I have abused bad books on this blog before. I roasted One Night @ The Call Center and If God was a Banker. But that was only because they were unmitigatedly bad books. On the other hand , Tarbela Damned – Pakistan Tamed has humongous mitigants to the badness. It is a conceptually bad book, the way Jaani Dushman: Ek Anokhi Kahaani (Timepass Pages Review here, Greatbong Review here) is a conceptually bad movie. It makes up for the bad implementation by being based on awesome fundaes.
The back cover speaks for itself:
TARBELA DAMNED – PAKISTAN TAMED is a work of fiction that deals with the coming together of the Indian Intelligence services (RAW), and the Mossad of Israel, with help from the Irish Republican Army, to strike at one of Pakistan’s most prestigious and sensitive structures, the Tarbela Dam, in order to tame a country gradually but definitely becoming a ‘rogue’ state. All this is possible because an Indian Jew who after graduating from IIT Madras, emigrates to Israel to join the Mossad, teams up with his schoolmate, now an officer in RAW. Both of them share an ambition, and are in pursuit of the same goal, namely bringing Pakistan to heel. The two men have been deeply influenced by their teacher in school, the Irishman, Brother Manahan, who has inculcated in them a sense of admiration and empathy with the IRA. The planning, the execution, and the repercussions of their schemes for the substance of this unusual novel.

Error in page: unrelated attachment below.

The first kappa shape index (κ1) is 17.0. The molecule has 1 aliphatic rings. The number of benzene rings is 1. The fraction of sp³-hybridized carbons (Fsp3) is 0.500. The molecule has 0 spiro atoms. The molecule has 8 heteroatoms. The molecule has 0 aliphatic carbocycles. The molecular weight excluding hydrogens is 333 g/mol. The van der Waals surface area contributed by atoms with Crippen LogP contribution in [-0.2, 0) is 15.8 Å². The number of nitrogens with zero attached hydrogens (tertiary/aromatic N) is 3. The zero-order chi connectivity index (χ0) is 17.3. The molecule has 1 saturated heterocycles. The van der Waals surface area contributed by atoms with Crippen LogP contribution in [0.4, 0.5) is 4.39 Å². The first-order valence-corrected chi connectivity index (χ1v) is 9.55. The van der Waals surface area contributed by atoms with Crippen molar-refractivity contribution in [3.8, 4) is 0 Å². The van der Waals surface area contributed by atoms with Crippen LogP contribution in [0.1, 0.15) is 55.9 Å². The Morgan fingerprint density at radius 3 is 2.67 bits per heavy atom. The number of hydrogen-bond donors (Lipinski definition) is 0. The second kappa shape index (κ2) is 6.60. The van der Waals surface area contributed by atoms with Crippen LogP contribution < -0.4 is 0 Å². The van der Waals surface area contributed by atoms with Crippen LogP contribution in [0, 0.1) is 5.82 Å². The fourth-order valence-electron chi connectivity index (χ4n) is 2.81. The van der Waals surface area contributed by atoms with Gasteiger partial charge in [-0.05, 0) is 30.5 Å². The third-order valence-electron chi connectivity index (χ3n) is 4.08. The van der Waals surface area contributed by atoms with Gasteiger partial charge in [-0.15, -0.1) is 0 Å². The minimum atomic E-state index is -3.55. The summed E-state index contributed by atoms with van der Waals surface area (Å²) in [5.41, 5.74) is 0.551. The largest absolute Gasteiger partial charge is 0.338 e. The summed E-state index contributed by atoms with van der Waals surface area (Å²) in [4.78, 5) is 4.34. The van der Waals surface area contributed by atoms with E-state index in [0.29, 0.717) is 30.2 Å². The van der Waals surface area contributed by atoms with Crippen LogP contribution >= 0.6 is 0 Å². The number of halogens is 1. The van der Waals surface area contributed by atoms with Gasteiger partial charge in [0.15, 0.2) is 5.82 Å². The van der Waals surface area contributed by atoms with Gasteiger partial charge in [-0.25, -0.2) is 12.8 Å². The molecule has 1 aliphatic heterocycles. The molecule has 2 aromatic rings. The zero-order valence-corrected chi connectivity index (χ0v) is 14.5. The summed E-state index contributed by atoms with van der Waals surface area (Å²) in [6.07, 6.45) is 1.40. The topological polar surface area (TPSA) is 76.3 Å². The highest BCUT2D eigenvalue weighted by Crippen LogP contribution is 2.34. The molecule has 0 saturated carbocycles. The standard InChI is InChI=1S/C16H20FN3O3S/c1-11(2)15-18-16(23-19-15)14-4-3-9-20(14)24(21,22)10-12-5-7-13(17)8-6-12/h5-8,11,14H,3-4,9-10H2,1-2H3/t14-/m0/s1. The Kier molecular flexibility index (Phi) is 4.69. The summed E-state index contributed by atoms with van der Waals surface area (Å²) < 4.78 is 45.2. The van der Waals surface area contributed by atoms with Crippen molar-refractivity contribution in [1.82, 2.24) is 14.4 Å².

With concepts like this, you can happily overlook the writing itself. The book violates all the unities. There is no unity of place. The plot jumps from Shillong to Madras to Dubai to Ireland to the NWFP. There isn’t unity of characters either. Characters are brought in, given dialogue that sounds like an Indian National Interest blogpost, and then disappear, never to be seen again. The Indian Jew and the friend in the RAW who are supposedly the main characters make their last appearance fifty pages before the book finishes. In fact the last chapter features Musharraf and Manmohan Singh, neither of whom have appeared at all. And the last chapter is followed up by a non-fiction epilogue detailing the foreign policy of Pakistan since 1947.
The whole book reads like a string of abstracts of counterterrorism and foreign policy papers, which have been converted into fiction by the simple expedient of inserting characters, bad sex and awesomely mixed-metaphor dialogue like ‘I was always of the opinion that these American dogs will use us as condoms!’. You can’t not love it.